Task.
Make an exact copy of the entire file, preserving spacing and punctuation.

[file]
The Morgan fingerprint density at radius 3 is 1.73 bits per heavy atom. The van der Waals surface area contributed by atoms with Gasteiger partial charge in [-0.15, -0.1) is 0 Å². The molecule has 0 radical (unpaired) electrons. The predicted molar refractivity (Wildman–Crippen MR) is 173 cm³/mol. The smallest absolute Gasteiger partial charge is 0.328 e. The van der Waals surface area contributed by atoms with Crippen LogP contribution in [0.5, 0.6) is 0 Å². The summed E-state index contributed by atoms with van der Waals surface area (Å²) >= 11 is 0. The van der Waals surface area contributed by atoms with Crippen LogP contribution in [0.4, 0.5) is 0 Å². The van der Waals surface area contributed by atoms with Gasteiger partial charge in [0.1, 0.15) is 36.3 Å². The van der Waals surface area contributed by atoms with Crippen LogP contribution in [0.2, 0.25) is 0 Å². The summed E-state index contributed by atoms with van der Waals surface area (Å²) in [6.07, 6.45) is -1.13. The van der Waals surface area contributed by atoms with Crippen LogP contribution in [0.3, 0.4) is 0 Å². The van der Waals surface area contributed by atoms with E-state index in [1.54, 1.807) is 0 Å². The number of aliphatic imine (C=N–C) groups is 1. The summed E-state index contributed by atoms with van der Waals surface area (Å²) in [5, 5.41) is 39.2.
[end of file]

The Morgan fingerprint density at radius 3 is 1.73 bits per heavy atom. The van der Waals surface area contributed by atoms with Gasteiger partial charge in [-0.15, -0.1) is 0 Å². The molecule has 0 radical (unpaired) electrons. The predicted molar refractivity (Wildman–Crippen MR) is 173 cm³/mol. The smallest absolute Gasteiger partial charge is 0.328 e. The van der Waals surface area contributed by atoms with Crippen LogP contribution in [0.5, 0.6) is 0 Å². The summed E-state index contributed by atoms with van der Waals surface area (Å²) >= 11 is 0. The van der Waals surface area contributed by atoms with Crippen LogP contribution in [0.4, 0.5) is 0 Å². The van der Waals surface area contributed by atoms with Gasteiger partial charge in [0.1, 0.15) is 36.3 Å². The van der Waals surface area contributed by atoms with Crippen LogP contribution in [0.2, 0.25) is 0 Å². The summed E-state index contributed by atoms with van der Waals surface area (Å²) in [6.07, 6.45) is -1.13. The van der Waals surface area contributed by atoms with Crippen LogP contribution in [0.3, 0.4) is 0 Å². The van der Waals surface area contributed by atoms with E-state index in [1.54, 1.807) is 0 Å². The number of aliphatic imine (C=N–C) groups is 1. The summed E-state index contributed by atoms with van der Waals surface area (Å²) in [5, 5.41) is 39.2.